Improving mechanical thrombectomy time metrics in the angiography suite: Stroke cart, parallel workflows, and conscious sedation.

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Interv Neuroradiol


Aged; Brain Ischemia; Cerebral Angiography; Conscious Sedation; Female; Groin; Humans; Male; Prospective Studies; Punctures; Retrospective Studies; Stroke; Thrombectomy; Time Factors; Time-to-Treatment; Treatment Outcome; Workflow; Stroke; techniques; thrombectomy; workflow


Purpose Earlier reperfusion of large-vessel occlusion (LVO) stroke improves functional outcomes. We hypothesize that use of a stroke cart in the angiography suite, containing all commonly used procedural equipment in a mechanical thrombectomy, combined with parallel staff workflows, and use of conscious sedation when possible, improve mechanical thrombectomy time metrics. Methods We identified 47 consecutive LVO patients who underwent mechanical thrombectomy at our center, retrospectively and prospectively from implementation of these three workflow changes (19 pre- and 28 post-). For each patient, last known normal, NIHSS, angiography suite in-room time, type of anesthesia, groin puncture time, on-clot time, recanalization time, LVO location, number of passes, device(s) used, mTICI score, and outcome (mRS) were recorded. Between-group comparisons of time metrics and multivariate regression were performed. Results Stroke cart, parallel workflows, and primary use of conscious sedation decreased in-room time to groin puncture (-21.3 min, p < 0.0001), in-room to on-clot time (-24.1 min, p = 0.001), and in-room to reperfusion time (-29.5 min, p = 0.01). In a multivariate analysis, endotracheal intubation and general anesthesia were found to significantly increase in-room to on-clot time ( p = 0.01), in-room to reperfusion time ( p = 0.01), and groin puncture to on-clot time ( p = 0.05). The number of patients achieving a good outcome (mRS 0-2), however, did not significantly differ between the two groups (9/18 (47%) vs 14/28 (50%), p = 0.60). Conclusions Use of a stroke cart, parallel workflows by neurointerventionalists, technologists, and nursing staff, and use of conscious sedation may be useful to other institutions in efforts to improve procedural times.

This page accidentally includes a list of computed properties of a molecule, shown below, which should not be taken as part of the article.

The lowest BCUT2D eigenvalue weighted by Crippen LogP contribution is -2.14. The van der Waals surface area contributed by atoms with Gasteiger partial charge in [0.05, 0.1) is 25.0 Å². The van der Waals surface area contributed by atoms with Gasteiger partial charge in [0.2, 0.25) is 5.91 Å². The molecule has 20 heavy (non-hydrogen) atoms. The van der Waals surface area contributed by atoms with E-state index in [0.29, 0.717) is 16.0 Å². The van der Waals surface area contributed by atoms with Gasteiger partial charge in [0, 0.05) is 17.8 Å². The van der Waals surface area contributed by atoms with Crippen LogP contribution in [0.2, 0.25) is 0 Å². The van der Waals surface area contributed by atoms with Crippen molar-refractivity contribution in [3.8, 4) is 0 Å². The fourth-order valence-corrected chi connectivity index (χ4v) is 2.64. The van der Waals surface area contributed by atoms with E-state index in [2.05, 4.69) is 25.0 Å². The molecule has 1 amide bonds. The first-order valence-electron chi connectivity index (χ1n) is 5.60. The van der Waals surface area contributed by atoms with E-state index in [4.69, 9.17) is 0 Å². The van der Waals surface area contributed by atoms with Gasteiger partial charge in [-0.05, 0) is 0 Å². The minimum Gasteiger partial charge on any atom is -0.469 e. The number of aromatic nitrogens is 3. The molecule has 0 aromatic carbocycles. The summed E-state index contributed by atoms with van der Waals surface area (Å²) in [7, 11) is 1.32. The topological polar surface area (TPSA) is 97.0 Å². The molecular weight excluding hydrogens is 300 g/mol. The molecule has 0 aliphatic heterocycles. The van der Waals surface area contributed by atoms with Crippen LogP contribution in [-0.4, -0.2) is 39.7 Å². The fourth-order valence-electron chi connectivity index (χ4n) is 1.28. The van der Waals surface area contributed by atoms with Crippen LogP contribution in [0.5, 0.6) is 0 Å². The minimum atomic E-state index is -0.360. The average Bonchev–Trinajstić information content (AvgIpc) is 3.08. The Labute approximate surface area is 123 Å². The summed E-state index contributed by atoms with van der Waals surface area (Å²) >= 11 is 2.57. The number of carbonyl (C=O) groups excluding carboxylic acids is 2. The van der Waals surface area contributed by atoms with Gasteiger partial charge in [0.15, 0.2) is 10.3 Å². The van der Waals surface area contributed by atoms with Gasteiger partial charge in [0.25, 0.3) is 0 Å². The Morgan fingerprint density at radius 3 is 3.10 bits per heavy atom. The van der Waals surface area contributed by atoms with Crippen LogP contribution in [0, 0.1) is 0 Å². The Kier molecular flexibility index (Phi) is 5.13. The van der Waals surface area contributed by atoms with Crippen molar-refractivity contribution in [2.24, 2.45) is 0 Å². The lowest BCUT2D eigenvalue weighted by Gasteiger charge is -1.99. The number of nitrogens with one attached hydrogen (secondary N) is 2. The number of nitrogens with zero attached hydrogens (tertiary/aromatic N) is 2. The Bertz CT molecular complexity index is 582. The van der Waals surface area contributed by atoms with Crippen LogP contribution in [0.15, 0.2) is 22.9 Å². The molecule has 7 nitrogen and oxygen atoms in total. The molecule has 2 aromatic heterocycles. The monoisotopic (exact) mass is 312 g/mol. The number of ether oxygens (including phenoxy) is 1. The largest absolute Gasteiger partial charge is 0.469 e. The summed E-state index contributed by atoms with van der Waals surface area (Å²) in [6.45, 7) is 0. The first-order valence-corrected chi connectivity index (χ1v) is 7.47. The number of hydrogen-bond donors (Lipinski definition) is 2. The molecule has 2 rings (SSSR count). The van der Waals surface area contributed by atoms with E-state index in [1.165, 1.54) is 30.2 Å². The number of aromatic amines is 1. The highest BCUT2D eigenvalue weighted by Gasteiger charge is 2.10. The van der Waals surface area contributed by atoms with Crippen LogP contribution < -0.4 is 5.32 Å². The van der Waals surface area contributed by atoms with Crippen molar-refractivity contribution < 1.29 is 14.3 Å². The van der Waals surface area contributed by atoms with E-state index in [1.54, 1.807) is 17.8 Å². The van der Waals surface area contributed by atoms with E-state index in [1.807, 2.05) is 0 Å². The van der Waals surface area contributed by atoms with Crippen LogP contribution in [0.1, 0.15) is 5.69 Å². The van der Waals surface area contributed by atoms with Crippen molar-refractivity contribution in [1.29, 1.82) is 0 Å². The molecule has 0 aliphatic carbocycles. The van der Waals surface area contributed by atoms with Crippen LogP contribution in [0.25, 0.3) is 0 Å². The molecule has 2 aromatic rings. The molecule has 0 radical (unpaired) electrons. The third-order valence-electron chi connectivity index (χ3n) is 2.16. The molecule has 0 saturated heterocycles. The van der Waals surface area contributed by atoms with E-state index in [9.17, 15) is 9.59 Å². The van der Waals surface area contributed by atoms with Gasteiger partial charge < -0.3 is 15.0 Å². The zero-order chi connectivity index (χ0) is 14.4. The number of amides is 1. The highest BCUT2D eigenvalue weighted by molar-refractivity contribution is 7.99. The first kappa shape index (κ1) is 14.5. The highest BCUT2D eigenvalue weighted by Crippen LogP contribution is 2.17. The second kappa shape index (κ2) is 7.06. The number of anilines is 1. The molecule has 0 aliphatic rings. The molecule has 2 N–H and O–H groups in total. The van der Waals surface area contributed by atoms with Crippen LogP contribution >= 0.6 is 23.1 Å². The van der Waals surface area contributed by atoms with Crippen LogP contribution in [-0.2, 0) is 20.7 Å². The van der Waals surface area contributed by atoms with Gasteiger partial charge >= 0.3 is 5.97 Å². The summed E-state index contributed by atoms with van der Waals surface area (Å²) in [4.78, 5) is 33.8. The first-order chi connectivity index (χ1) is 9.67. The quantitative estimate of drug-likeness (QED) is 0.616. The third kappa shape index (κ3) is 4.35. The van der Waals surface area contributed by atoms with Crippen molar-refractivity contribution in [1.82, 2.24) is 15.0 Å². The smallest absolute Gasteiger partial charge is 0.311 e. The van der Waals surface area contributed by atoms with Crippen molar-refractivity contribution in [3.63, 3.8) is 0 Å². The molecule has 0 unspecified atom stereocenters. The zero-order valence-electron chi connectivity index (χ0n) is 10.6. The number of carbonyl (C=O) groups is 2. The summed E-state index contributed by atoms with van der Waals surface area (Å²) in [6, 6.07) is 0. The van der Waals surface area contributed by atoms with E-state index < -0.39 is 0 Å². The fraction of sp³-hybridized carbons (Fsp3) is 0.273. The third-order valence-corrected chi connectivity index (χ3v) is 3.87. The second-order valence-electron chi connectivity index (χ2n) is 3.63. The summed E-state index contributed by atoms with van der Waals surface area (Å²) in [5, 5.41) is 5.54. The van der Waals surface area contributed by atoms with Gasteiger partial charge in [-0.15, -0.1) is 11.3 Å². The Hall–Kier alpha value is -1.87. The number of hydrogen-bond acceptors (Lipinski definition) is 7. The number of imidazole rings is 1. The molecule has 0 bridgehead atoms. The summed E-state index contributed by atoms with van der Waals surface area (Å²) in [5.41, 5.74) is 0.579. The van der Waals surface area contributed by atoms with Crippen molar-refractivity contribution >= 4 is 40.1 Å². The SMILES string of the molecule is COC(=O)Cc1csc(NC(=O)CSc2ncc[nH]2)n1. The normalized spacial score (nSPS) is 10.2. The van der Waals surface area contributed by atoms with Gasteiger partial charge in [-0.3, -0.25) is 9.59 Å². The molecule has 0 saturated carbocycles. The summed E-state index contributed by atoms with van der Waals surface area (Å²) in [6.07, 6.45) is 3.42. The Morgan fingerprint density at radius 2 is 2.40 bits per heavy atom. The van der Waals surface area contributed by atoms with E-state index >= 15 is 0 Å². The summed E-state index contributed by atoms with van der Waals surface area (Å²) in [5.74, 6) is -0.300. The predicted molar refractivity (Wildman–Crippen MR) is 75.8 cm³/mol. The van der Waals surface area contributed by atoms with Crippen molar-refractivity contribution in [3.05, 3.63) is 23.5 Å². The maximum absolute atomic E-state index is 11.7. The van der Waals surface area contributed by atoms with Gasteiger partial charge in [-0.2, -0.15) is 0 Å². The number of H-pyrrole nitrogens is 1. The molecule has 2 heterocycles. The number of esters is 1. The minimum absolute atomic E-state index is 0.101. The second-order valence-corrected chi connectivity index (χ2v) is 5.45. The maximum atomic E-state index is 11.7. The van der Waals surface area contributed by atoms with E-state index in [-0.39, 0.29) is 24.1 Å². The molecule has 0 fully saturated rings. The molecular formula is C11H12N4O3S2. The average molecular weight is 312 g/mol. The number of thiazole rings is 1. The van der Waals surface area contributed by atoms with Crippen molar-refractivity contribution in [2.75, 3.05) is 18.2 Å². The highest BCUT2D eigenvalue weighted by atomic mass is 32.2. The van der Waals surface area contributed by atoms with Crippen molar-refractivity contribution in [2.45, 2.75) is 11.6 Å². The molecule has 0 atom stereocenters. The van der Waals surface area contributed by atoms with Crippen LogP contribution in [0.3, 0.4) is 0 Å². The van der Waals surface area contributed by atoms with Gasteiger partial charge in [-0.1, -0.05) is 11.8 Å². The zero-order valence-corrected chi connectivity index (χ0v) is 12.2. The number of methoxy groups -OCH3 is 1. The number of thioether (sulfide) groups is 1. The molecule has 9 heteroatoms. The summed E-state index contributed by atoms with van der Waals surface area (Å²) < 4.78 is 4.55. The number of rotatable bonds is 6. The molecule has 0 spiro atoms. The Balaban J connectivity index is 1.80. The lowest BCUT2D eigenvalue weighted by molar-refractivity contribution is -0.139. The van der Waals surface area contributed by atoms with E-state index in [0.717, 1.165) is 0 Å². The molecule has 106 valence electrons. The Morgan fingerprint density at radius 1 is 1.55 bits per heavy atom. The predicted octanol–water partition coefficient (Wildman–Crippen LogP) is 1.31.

Clinical Institute

Neurosciences (Brain & Spine)